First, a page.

Wading Into the RMB

With China's economy slowing, U.S. companies may be able to grow profits by denominating deals in renminbi. Here’s what they need to know before taking the plunge.

Despite the spectacular economic development China has engineered, the use of the renminbi (RMB) has not grown at the same pace as the country’s industries. Many U.S. businesses that source from China continue to pay their suppliers in U.S. dollars. Doing so is convenient, and it eliminates foreign exchange (FX) risk in those transactions. It also costs more, and it puts these companies at a disadvantage compared with businesses that are willing to transact in RMB.

As China has liberalized the RMB over the past decade, an increasing number of European, Australian, and Asian companies have begun making RMB-denominated deals. If China continues to experience a credit squeeze and deceleration in economic growth, U.S. companies may find themselves under increasing pressure to use the local currency when working with Chinese trading partners. The time is right to evaluate the pros and cons of paying and billing in RMB.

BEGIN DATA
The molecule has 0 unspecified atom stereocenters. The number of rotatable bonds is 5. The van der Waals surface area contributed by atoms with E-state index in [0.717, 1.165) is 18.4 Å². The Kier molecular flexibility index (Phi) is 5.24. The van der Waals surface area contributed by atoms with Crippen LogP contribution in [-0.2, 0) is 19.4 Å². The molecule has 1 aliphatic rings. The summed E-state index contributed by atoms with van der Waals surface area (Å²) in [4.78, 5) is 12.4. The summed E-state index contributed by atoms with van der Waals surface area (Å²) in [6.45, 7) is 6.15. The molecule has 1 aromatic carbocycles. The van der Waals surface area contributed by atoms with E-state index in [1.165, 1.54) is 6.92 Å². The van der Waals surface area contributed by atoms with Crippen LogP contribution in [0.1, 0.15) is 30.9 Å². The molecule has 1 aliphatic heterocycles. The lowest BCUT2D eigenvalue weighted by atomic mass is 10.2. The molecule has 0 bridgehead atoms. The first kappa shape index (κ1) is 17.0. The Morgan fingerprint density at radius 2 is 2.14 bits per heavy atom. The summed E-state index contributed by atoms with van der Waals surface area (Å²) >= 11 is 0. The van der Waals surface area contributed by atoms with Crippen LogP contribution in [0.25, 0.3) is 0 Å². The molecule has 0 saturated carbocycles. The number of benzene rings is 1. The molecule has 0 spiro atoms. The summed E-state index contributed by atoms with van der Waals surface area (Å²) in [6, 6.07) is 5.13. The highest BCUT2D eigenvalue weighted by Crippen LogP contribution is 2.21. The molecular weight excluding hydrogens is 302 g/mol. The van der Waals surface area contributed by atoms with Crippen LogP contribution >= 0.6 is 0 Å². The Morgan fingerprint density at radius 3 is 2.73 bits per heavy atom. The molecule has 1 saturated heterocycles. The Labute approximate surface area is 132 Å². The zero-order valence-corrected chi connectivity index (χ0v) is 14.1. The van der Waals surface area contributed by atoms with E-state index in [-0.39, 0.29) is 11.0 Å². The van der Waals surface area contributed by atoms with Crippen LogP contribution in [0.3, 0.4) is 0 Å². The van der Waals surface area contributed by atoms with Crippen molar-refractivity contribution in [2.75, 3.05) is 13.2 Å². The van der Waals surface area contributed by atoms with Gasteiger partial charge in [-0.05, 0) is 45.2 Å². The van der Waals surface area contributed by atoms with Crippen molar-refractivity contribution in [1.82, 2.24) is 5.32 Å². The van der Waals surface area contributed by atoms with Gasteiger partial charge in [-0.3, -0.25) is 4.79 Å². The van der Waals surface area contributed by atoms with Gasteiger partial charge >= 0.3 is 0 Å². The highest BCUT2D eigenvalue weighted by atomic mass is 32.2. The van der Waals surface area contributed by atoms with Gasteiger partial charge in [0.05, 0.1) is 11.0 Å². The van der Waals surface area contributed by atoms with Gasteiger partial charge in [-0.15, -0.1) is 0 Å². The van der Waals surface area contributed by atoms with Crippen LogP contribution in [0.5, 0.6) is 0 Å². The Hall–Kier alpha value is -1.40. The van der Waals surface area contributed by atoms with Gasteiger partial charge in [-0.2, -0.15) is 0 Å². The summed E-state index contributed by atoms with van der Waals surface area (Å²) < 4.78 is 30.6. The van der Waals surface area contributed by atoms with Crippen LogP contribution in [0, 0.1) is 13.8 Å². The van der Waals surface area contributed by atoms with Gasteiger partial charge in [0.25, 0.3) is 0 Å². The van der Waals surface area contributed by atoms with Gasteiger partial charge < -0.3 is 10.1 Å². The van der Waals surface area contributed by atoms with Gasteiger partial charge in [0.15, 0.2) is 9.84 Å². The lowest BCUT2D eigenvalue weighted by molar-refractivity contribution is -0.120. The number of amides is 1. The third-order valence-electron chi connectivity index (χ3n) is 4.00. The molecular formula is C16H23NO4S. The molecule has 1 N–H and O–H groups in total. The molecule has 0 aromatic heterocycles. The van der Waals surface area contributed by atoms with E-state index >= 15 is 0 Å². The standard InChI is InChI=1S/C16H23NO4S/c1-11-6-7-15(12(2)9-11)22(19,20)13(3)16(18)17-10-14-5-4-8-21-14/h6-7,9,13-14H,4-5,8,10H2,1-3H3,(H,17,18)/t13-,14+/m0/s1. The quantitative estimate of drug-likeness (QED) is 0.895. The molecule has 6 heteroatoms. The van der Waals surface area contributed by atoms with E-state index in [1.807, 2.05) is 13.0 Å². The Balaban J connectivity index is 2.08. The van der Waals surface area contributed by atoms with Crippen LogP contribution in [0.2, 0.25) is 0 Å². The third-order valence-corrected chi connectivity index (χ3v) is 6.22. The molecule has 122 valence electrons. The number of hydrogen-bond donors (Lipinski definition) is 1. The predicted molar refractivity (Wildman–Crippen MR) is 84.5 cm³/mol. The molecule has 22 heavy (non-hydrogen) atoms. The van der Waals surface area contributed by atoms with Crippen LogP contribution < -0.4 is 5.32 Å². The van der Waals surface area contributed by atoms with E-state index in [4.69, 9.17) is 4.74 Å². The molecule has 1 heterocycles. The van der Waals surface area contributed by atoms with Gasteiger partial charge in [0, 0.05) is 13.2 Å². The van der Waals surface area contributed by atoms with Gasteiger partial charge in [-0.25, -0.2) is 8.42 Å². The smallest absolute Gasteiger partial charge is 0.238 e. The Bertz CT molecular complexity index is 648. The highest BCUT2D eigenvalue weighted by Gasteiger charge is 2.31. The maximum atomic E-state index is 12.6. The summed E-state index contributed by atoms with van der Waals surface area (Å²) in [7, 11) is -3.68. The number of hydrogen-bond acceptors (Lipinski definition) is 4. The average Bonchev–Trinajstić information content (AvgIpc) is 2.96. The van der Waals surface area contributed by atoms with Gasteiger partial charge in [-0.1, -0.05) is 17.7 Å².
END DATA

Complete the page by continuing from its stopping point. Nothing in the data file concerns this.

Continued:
Global Growth for the RMB

China’s efforts to boost global use of the RMB have been somewhat successful. According to SWIFT, the value of RMB-denominated payments expanded 171 percent between January 2012 and January 2013. In fact, in the three months from December 2012 to March 2013, RMB payments rose in value by 32.7 percent, whereas the value of payments in other currencies rose an average of 5.1 percent. Globally, 29 percent of the 160 nations that exchanged payments with China and Hong Kong in April 2013 denominated at least 10 percent of those transactions in RMB. That’s an increase of 10 percentage points (almost 50 percent) since July 2012.

Benefits of RMB Transactions

As they become more comfortable with their ability to mitigate FX risk, U.S. companies should consider paying Chinese suppliers in RMB. One significant reason is that the PBOC estimates transacting in U.S. dollars increases the cost of a transaction in China by 2 to 3 percent, which equates to US$10,000 to US$15,000 on a US$500,000 invoice. Other estimates peg the premium for trading in USD as high as 5 percent. Chinese companies factor RMB appreciation into their price to hedge against the possibility that the exchange rate will move unfavorably before the trade is settled. This buffer means that U.S. companies are paying a premium for transacting in USD.082113-Sawrup_PQ4

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